Baburam's article available in English (was: Re: Nepalia Imbruglia)

Johannes Schneider Johannes.Schneider at gmx.net
Sat Jun 16 15:56:41 MDT 2001


Ulhas Joglekar wondered:

>
> > Kantipur editor released on bail
> >
>
> I wonder how many Falun Gong members get bail.
>

Ulhas,

your Pol Pot oneliner I just ignored. But this I simply do not understand,
why do you have to resort to the crudest anti-Chinese and anti-communist
stereotypes to justify the repression of the press in Nepal.

This does not have do to with the strategy of the CPN (Maoist) at all, but
it is a simple issue of democratic rights. Even if Kantipur were a Maoit
mouthpiece its repression would be unjustified, but if you have a look at
www.nepalnews.com you will see they are rather critical of the CPN (Maoist).

In the West Nepal is painted as a constitutional democracy like Norway or
the Netherlands, but I think the following description is more adequate:

"The 1990 constitution itself was hardly a model of democracy. As well as
placing the monarchy above the law and parliament, the king's income and
property remained tax-exempt and inviolable. The constitution enshrined the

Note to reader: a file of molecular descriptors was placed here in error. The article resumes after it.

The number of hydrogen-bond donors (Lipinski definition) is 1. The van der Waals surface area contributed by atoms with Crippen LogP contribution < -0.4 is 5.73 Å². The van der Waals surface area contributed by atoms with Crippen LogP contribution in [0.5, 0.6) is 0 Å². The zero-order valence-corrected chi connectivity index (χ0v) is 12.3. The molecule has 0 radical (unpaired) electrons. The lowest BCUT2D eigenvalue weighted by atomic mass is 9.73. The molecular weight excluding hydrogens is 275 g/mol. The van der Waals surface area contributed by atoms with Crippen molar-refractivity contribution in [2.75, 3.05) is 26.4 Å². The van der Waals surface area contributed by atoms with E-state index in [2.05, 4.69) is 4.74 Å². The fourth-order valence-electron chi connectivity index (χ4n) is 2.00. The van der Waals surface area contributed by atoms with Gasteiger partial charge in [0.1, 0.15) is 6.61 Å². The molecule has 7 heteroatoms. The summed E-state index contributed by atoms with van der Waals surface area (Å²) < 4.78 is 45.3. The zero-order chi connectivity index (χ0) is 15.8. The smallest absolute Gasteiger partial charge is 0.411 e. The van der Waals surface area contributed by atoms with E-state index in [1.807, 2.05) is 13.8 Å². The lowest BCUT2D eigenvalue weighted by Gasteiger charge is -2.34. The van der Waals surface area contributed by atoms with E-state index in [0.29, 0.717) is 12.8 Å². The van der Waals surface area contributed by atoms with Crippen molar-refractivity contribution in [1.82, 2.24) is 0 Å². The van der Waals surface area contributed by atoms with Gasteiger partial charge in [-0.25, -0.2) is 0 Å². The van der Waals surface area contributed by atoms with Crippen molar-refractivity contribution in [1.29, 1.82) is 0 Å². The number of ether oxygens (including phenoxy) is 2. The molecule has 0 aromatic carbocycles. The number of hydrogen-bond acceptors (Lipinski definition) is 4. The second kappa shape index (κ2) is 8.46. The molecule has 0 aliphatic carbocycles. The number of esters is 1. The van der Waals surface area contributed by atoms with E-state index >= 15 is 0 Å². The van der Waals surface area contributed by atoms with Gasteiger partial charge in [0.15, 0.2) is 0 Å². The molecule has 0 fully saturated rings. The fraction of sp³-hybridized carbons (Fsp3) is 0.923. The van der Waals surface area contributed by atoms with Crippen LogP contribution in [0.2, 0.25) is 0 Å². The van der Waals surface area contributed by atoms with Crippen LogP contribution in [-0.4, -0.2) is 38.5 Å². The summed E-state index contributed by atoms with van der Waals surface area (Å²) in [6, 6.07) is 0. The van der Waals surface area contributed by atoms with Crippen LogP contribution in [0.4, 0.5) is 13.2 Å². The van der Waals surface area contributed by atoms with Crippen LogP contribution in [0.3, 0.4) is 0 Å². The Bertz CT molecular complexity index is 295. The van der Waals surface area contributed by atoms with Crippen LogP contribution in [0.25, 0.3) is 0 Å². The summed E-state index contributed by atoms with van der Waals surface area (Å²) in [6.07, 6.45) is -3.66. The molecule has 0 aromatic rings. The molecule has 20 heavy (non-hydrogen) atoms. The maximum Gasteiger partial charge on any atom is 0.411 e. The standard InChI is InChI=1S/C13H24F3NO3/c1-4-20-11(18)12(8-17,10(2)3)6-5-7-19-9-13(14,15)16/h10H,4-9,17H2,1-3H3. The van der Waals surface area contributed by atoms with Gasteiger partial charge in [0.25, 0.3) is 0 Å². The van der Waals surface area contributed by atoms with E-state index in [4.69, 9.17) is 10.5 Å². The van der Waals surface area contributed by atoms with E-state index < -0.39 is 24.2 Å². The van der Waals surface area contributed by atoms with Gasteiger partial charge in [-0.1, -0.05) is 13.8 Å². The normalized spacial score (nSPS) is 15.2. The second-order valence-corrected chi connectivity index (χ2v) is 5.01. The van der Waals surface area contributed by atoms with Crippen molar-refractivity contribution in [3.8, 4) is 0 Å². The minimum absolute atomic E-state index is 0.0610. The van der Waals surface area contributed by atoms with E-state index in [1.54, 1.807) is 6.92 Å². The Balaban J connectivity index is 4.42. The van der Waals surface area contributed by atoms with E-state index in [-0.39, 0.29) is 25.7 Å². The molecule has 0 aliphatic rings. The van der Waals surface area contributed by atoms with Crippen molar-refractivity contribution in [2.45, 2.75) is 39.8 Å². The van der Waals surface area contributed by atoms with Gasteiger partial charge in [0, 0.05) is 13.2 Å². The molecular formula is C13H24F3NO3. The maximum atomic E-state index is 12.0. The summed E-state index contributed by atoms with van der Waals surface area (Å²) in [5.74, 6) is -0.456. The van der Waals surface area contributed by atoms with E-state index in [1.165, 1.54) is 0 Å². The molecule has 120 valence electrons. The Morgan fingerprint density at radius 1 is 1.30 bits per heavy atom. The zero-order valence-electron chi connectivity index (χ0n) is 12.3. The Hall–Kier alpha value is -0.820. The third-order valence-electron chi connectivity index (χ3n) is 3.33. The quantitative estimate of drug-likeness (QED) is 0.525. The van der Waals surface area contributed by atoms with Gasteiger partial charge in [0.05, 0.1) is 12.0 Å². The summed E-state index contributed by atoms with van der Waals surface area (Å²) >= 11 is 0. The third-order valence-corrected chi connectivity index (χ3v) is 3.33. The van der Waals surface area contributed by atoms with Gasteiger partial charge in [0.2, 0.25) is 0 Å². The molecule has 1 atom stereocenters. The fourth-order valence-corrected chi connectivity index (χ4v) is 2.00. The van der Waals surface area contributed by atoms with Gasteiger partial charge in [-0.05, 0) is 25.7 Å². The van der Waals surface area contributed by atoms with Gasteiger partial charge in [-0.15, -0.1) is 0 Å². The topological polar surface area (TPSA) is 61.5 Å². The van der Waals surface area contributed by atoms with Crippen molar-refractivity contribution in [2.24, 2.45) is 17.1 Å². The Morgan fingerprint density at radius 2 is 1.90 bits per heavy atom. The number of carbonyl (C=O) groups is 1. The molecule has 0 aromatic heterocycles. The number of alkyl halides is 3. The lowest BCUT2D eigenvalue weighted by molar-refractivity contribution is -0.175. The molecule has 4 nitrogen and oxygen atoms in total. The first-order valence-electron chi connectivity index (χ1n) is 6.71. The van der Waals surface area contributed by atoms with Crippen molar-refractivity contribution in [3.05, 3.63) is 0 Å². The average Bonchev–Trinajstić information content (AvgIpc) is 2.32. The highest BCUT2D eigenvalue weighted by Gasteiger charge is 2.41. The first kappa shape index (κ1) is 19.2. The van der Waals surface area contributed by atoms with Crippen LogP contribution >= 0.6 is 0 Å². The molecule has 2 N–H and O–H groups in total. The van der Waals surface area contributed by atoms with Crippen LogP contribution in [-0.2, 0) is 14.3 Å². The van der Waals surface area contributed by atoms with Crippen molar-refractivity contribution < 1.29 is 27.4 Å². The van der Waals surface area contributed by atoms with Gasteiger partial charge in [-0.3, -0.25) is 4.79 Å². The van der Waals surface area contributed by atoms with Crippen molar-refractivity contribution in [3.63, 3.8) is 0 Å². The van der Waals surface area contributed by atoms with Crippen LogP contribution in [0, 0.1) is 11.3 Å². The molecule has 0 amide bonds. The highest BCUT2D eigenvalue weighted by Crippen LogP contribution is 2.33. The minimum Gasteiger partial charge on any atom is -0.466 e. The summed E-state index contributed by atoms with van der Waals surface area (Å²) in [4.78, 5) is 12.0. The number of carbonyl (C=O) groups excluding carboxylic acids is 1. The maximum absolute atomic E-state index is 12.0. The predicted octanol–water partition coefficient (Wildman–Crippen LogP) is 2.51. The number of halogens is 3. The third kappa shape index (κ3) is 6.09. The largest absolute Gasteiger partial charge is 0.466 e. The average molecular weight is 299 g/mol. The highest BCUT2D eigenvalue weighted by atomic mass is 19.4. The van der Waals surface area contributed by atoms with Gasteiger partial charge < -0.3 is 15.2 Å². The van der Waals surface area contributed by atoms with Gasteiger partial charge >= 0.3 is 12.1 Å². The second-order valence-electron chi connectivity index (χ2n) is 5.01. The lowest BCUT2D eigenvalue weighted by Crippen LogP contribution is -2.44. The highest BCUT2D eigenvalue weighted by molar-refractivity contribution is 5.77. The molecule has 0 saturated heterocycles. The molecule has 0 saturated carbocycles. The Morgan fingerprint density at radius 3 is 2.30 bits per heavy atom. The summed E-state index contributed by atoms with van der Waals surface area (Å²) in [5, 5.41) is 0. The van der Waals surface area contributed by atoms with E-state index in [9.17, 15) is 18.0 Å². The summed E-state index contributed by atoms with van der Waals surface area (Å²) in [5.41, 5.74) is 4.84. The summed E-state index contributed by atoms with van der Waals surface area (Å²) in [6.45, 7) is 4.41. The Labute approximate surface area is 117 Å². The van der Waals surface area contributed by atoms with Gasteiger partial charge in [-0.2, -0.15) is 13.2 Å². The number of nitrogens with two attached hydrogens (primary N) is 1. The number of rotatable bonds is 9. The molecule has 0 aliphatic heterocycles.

right of the king to exercise a number of powers including the exclusive
authority to enact, amend and repeal laws related to the succession to the
throne. He also retained the ultimate sanction: to exercise broad emergency
powers in the event of war, external aggression, armed revolt or extreme
economic emergency. In such a situation, the monarch has the right to
suspend basic democratic rights without judicial review. The sole safeguard
is that the declaration of emergency must be agreed to either by the lower
house of parliament, or if it is not in session, the upper house."
Quoted from:
http://www.wsws.org/articles/2001/jun2001/nep-j06.shtml

Johannes




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